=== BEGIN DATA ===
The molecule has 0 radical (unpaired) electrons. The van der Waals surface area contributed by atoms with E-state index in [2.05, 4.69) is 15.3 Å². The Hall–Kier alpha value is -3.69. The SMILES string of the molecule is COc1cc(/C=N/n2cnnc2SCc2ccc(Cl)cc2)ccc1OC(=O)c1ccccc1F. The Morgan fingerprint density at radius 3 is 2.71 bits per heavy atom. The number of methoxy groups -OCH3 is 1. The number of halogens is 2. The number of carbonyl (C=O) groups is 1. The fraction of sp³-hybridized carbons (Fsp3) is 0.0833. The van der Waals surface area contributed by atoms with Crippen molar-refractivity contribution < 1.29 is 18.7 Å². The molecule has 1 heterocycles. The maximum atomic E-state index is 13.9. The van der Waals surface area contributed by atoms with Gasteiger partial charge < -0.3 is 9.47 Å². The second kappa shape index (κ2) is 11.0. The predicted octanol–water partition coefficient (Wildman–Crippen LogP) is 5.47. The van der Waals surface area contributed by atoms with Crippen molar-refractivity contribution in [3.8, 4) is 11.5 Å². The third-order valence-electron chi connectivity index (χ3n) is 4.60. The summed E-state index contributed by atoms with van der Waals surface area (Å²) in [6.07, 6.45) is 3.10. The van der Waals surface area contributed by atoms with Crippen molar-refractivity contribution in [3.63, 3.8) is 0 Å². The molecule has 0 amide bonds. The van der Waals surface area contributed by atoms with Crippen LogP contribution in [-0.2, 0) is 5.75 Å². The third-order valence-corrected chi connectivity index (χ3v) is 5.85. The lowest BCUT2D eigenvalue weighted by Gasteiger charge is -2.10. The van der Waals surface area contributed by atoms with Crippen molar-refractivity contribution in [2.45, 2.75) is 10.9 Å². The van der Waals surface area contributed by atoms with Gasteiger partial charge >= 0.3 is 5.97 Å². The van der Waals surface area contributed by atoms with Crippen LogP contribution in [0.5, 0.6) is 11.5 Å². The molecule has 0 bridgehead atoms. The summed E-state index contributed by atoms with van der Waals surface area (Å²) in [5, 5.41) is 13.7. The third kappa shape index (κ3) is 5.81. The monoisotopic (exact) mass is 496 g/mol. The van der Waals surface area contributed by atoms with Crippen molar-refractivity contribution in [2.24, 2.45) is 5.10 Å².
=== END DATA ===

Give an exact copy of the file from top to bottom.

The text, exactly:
The molecule has 0 radical (unpaired) electrons. The van der Waals surface area contributed by atoms with E-state index in [2.05, 4.69) is 15.3 Å². The Hall–Kier alpha value is -3.69. The SMILES string of the molecule is COc1cc(/C=N/n2cnnc2SCc2ccc(Cl)cc2)ccc1OC(=O)c1ccccc1F. The Morgan fingerprint density at radius 3 is 2.71 bits per heavy atom. The number of methoxy groups -OCH3 is 1. The number of halogens is 2. The number of carbonyl (C=O) groups is 1. The fraction of sp³-hybridized carbons (Fsp3) is 0.0833. The van der Waals surface area contributed by atoms with Crippen molar-refractivity contribution < 1.29 is 18.7 Å². The molecule has 1 heterocycles. The maximum atomic E-state index is 13.9. The van der Waals surface area contributed by atoms with Gasteiger partial charge < -0.3 is 9.47 Å². The second kappa shape index (κ2) is 11.0. The predicted octanol–water partition coefficient (Wildman–Crippen LogP) is 5.47. The van der Waals surface area contributed by atoms with Crippen molar-refractivity contribution in [3.8, 4) is 11.5 Å². The third-order valence-electron chi connectivity index (χ3n) is 4.60. The summed E-state index contributed by atoms with van der Waals surface area (Å²) in [6.07, 6.45) is 3.10. The van der Waals surface area contributed by atoms with Crippen molar-refractivity contribution in [3.63, 3.8) is 0 Å². The molecule has 0 amide bonds. The van der Waals surface area contributed by atoms with Crippen LogP contribution in [-0.2, 0) is 5.75 Å². The third-order valence-corrected chi connectivity index (χ3v) is 5.85. The lowest BCUT2D eigenvalue weighted by Gasteiger charge is -2.10. The van der Waals surface area contributed by atoms with Crippen molar-refractivity contribution in [2.45, 2.75) is 10.9 Å². The van der Waals surface area contributed by atoms with Gasteiger partial charge >= 0.3 is 5.97 Å². The van der Waals surface area contributed by atoms with Crippen LogP contribution in [0.5, 0.6) is 11.5 Å². The molecule has 0 bridgehead atoms. The summed E-state index contributed by atoms with van der Waals surface area (Å²) in [5, 5.41) is 13.7. The third kappa shape index (κ3) is 5.81. The monoisotopic (exact) mass is 496 g/mol. The van der Waals surface area contributed by atoms with Crippen molar-refractivity contribution in [2.24, 2.45) is 5.10 Å².